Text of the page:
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Title: Dimensions and aspect ratios of natural ice crystals

During the 2006 Tropical Warm Pool International Cloud Experiment (TWP-ICE) in the Tropics, the 2008 Indirect and Semi-Direct Aerosol Campaign (ISDAC) in the Arctic, and the 2010 Small PARTicles In CirrUS (SPARTICUS) campaign in mid-latitudes, high-resolution images of ice crystals were recorded by a Cloud Particle Imager at temperatures (T) between -87 and 0 °C. The projected maximum dimension (D'), length (L'), and width (W') of pristine columns, plates, and component bullets of bullet rosettes were measured using newly developed software, the Ice Crystal Ruler. The number of bullets in each bullet rosette was also measured. Column crystals were further distinguished as either horizontally oriented columns or columns with other orientations to eliminate any orientation effect on the measured dimensions. Dimensions and aspect ratios (AR, dimension of major axis divided by dimension of minor axis) of crystals were determined as functions of temperature, geophysical location, and type of cirrus. Dimensions of crystals generally increased as temperature increased. Columns and bullets had larger dimensions (i.e., W') of the minor axis (i.e., a axis) for a given dimension (i.e., D' or L') of the major axis (i.e., c axis), and thus smaller AR, as T increased, whereas this trend did not occurmore » for plate crystals. The average number of branches in bullet rosettes was 5.50±1.35 during three campaigns and 6.32±1.34 (5.46±1.34; 4.95±1.01) during TWP-ICE (SPARTICUS; ISDAC). The AR of bullets increased with the number of branches in bullet rosettes. Most dimensions of crystals and ARs of columnar crystals measured during SPARTICUS were larger than those measured during TWP-ICE and ISDAC at −67 < T < −35 °C and at −40 < T < −15 °C, respectively. The relative occurrence of varying pristine habits depended strongly on cirrus type (i.e., anvil or non-anvil clouds), with plates especially occurring more frequently in anvils. The LW relationships of columns derived using current data exhibited a strong dependence on temperature; similar relationship determined in previous studies were within the range of the current data.« less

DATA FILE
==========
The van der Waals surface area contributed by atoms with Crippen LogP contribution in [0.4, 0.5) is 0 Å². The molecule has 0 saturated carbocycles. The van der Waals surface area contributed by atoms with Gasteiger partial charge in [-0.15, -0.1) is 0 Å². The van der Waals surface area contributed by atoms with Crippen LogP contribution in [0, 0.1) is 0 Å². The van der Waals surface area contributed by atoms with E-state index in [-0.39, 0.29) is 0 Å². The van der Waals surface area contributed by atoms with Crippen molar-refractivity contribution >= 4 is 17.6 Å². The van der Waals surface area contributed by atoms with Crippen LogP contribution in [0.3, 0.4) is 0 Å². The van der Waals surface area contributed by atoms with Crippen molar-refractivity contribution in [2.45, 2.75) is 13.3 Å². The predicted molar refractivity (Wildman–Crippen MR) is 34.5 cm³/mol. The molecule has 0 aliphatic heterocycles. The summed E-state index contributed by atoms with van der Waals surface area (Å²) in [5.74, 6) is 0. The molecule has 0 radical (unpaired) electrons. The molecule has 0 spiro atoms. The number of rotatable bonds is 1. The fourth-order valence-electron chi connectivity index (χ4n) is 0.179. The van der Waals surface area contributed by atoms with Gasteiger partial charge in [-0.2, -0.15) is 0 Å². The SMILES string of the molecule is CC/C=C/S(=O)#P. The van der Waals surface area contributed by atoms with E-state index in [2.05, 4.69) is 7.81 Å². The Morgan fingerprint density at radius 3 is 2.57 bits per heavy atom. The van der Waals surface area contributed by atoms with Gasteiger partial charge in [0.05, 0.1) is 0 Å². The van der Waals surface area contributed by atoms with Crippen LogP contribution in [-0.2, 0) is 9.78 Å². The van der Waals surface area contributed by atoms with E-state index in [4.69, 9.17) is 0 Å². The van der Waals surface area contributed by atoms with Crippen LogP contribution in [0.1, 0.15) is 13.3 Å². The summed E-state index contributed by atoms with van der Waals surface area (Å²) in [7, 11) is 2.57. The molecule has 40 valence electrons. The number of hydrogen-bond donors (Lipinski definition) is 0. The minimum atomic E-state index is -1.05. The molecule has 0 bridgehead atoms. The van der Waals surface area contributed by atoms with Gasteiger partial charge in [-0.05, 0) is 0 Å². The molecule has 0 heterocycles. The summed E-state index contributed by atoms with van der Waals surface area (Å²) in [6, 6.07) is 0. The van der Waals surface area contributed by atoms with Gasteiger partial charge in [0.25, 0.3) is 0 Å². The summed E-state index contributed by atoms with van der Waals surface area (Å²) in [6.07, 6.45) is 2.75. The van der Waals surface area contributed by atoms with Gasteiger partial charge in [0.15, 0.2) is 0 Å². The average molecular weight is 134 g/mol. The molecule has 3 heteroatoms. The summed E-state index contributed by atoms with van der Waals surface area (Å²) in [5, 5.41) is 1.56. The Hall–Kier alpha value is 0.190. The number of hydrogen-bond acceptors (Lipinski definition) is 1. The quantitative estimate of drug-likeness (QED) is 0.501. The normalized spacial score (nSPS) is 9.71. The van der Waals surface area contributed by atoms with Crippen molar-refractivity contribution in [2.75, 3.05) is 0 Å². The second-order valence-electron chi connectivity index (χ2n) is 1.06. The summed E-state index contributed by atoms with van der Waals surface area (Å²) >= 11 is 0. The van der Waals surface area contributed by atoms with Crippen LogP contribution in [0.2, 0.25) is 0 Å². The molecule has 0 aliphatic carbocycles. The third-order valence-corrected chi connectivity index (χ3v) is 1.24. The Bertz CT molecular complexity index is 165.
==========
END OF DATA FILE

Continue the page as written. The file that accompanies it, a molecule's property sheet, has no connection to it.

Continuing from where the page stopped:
[1] ;  [1] ;  [1] ;  [2] ;  [3] ;  [4] ;  [4]
  1. Univ. of Illinois, Urbana-Champaign, IL (United States)
  2. Earth System Science Interdisciplinary Center, College Park, MD (United States)
  3. Kyungin Women's Univ., Incheon (South Korea)
  4. SPEC Inc., Boulder, CO (United States)
Publication Date:
OSTI Identifier:
Grant/Contract Number:
FG02-09ER64770; SC0008500; SC0001279
Published Article
Journal Name:
Atmospheric Chemistry and Physics Discussions (Online)
Additional Journal Information:
Journal Name: Atmospheric Chemistry and Physics Discussions (Online); Journal Volume: 14; Journal Issue: 22; Journal ID: ISSN 1680-7375
European Geosciences Union
Sponsoring Org:
USDOE Office of Science (SC), Biological and Environmental Research (BER) (SC-23)
Country of Publication: